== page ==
Why a Performance Culture drives KM
KM requires a learning culture, and motivation to learn comes from motivation to improve. That’s why KM thrives in a high-performance culture, where people are not content with existing performance, and actively seek new knowledge that will help them perform even better.
|Image from eglin.af.mil
U.S. Air Force photo/Samuel King Jr
This was a topic of conversation in one of out recent Bird Island exercises where, as always, the teams made massive leaps in performance as their knowledge base increased.
The real value of this exercise comes in the debrief, when we analyse the success factors and relate them back to KM at work. One of the topics we analysed was Motivation and Target setting. What motivated the teams to set themselves aggressive performance targets, and what motivated them to use the knowledge from others, to deliver those targets?
The primary motivation factor was “to do a great job”.
They didn’t set the target of beating the world record, they set the target of being “up there with the leaders” and delivering a great result. They wanted to be proud of their achievement – that it should stand well in the rankings. Of course, in order to set the target properly, they needed good benchmark data, and data from historical performance. We gave them that data, so they knew what to aim for, and they know what was possible.
And of course, in order to reach the benchmark, they needed the entire knowledge base of how to complete the task, so they could reproduce the successes of previous teams, and ideally could innovate further.
That combination of knowledge of past performance and of how to achieve it allowed them to set targets that were 2 or 3 times greater than the results had achieved so far, and in each case, through reapplication of knowledge, they exceeded those targets and achieved top quartile performance.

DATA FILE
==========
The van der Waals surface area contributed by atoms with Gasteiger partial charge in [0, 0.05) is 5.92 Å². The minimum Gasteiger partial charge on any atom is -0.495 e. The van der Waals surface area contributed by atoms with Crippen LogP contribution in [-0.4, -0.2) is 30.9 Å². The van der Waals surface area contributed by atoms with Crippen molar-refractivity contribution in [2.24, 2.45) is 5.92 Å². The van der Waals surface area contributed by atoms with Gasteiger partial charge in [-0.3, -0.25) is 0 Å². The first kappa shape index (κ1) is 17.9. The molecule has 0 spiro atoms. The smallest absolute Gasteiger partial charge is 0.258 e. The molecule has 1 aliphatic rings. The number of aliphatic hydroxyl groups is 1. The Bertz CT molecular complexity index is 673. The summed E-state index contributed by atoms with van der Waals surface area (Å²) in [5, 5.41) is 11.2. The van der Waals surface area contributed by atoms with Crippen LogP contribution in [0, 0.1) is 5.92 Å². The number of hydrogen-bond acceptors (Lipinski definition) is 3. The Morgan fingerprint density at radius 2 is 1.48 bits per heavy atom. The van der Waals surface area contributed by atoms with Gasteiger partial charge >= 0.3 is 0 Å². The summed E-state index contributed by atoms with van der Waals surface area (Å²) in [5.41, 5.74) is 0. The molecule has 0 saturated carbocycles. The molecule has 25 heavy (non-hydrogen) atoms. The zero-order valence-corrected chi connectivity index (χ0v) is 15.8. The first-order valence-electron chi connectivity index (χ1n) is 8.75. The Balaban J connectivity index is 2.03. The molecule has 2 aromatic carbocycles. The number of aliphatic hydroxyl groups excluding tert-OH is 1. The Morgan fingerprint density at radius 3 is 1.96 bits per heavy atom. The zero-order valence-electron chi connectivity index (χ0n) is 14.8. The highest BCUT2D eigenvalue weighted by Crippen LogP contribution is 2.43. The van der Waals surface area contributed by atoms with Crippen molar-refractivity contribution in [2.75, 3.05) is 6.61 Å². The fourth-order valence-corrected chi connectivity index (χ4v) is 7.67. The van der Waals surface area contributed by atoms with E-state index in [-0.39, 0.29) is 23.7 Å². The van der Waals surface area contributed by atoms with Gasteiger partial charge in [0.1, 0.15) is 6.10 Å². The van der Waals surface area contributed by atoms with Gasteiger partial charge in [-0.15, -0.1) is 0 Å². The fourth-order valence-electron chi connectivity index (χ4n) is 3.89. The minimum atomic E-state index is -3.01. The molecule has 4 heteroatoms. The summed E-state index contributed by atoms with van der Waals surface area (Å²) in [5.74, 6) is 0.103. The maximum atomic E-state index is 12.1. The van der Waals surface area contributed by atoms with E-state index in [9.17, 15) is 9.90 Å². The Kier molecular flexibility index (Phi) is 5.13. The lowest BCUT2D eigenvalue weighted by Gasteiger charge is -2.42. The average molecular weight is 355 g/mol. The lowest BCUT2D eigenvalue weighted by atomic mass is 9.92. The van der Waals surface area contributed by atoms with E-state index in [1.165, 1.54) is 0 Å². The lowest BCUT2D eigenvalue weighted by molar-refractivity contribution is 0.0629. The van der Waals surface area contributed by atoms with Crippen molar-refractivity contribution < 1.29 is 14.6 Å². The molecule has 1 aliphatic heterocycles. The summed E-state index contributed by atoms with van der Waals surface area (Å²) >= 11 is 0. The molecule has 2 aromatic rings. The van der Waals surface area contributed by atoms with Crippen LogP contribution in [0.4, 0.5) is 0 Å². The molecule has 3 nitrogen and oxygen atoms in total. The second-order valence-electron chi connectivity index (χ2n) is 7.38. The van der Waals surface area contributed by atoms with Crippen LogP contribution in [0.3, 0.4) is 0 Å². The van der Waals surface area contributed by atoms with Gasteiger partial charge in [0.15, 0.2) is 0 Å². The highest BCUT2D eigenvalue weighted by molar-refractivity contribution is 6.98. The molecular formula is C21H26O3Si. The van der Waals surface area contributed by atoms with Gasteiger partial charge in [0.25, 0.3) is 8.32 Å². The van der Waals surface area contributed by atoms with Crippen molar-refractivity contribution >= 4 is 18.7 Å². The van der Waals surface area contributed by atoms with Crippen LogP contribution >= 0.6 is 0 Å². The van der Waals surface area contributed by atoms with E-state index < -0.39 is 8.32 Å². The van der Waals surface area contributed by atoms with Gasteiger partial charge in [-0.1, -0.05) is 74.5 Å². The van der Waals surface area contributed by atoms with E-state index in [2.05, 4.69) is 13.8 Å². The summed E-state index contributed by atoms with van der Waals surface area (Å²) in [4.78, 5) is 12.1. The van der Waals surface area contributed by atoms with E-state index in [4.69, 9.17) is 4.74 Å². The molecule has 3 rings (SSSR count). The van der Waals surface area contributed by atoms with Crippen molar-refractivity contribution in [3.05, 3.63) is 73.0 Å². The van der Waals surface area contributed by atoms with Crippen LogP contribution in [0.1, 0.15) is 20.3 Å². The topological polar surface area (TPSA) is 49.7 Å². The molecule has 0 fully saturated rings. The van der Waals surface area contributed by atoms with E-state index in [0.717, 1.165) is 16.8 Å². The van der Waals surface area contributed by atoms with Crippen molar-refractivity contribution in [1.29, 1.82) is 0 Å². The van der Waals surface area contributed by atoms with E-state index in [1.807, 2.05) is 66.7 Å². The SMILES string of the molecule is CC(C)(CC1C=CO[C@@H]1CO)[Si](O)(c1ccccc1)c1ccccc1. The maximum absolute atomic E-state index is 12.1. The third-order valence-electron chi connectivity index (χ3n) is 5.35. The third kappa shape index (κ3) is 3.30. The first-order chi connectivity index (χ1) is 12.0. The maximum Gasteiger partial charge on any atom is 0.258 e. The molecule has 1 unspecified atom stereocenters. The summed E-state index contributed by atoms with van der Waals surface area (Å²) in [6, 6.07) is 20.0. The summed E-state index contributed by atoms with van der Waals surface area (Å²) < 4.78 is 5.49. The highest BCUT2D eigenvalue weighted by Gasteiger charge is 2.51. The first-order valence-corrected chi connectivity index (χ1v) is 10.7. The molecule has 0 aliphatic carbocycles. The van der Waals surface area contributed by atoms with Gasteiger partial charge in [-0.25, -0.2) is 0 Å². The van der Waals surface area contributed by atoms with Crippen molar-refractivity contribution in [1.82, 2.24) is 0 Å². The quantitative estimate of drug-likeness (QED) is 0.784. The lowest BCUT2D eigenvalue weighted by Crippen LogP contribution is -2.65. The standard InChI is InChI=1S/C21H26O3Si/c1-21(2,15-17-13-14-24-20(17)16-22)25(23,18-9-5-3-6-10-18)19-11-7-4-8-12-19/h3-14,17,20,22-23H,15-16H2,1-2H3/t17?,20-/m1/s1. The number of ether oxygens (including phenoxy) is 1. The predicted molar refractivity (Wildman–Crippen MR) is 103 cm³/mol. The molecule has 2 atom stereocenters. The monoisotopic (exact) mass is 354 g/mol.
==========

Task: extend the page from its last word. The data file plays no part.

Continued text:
So how do teams set performance targets?
In the class, the teams set their own targets, based on knowing the benchmark, and knowing they had the knowledge to reach the benchmark.
Then I asked them how targets are set at work, and how motivating these are. You could hear the groan go round the room. “Targets are set from the centre” “Nobody buys into them” “Targets are a joke” “We set our targets, then define the metrics later so we can beat the target” “Targets are political”. Such a contrast from the motivation in the exercise, where the motivation was internal and the targets were self-selected.
Knowledge and Performance are so closely linked, that we often say that if you don’t manage performance, you can’t manage knowledge.
If people are not motivated to perform and improve, how can they be motivated to learn? And if nobody wants to learn, then KM is a waste of time. Although many of the participants were from companies which already had KM programs, and were introducing the tools and techniques, they were really struggling with motivation issues.
Is it possible to motivate in the same way that we did during the exercise? Yes it is, and you can see that clearly in the Shell Technical Limit process I have blogged about before. Here teams have access to the performance data from the past, have access to all the knowledge they need, and work out for themselves how they are going to innovate beyond the best of what has been achieved to date (it is taken for granted that they can match the best historic performance. After all, that has been proven to be possible- that’s “in the bag”). They set their own targets, and of course they are heavily motivated, through performance bonuses, when they beat the targets.
It was a very interesting discussion, contrasting the success in the exercise with the struggles at work, with motivation and target setting coming out as a key factor.
So when you are introducing KM, start first where the performance culture is well defined, and where people are already motivated to perform.
If instead you choose a part of the business with no performance management, joke targets, and where people play political games with metrics, then you may very well struggle to develop a learning culture.